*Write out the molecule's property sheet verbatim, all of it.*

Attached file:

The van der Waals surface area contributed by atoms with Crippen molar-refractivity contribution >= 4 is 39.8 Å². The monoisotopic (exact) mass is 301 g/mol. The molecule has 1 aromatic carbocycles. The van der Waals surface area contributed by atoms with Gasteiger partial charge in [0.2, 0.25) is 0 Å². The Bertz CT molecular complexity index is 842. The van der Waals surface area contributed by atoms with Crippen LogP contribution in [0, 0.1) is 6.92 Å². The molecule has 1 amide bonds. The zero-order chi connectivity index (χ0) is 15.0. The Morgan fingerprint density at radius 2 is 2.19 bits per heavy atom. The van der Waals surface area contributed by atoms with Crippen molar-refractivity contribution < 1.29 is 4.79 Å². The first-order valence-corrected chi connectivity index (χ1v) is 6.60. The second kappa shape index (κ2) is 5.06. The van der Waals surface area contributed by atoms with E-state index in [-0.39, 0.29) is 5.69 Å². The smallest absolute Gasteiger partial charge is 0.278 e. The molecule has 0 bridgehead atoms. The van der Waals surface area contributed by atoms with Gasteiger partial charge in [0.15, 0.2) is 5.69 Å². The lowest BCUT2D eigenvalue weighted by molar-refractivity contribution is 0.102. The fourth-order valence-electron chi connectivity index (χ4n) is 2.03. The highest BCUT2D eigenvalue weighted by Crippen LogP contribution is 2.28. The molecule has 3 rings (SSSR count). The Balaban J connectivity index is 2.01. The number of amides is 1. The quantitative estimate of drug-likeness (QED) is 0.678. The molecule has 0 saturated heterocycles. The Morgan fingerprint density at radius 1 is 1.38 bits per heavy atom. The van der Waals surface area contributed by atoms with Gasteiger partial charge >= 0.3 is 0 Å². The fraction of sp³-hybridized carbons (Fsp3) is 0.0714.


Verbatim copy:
The van der Waals surface area contributed by atoms with Crippen molar-refractivity contribution >= 4 is 39.8 Å². The monoisotopic (exact) mass is 301 g/mol. The molecule has 1 aromatic carbocycles. The van der Waals surface area contributed by atoms with Gasteiger partial charge in [0.2, 0.25) is 0 Å². The Bertz CT molecular complexity index is 842. The van der Waals surface area contributed by atoms with Crippen LogP contribution in [0, 0.1) is 6.92 Å². The molecule has 1 amide bonds. The zero-order chi connectivity index (χ0) is 15.0. The Morgan fingerprint density at radius 2 is 2.19 bits per heavy atom. The van der Waals surface area contributed by atoms with Crippen molar-refractivity contribution < 1.29 is 4.79 Å². The first-order valence-corrected chi connectivity index (χ1v) is 6.60. The second kappa shape index (κ2) is 5.06. The van der Waals surface area contributed by atoms with E-state index in [-0.39, 0.29) is 5.69 Å². The smallest absolute Gasteiger partial charge is 0.278 e. The molecule has 0 bridgehead atoms. The van der Waals surface area contributed by atoms with Gasteiger partial charge in [0.15, 0.2) is 5.69 Å². The lowest BCUT2D eigenvalue weighted by molar-refractivity contribution is 0.102. The fourth-order valence-electron chi connectivity index (χ4n) is 2.03. The highest BCUT2D eigenvalue weighted by Crippen LogP contribution is 2.28. The molecule has 3 rings (SSSR count). The Balaban J connectivity index is 2.01. The number of amides is 1. The quantitative estimate of drug-likeness (QED) is 0.678. The molecule has 0 saturated heterocycles. The Morgan fingerprint density at radius 1 is 1.38 bits per heavy atom. The van der Waals surface area contributed by atoms with Gasteiger partial charge >= 0.3 is 0 Å². The fraction of sp³-hybridized carbons (Fsp3) is 0.0714.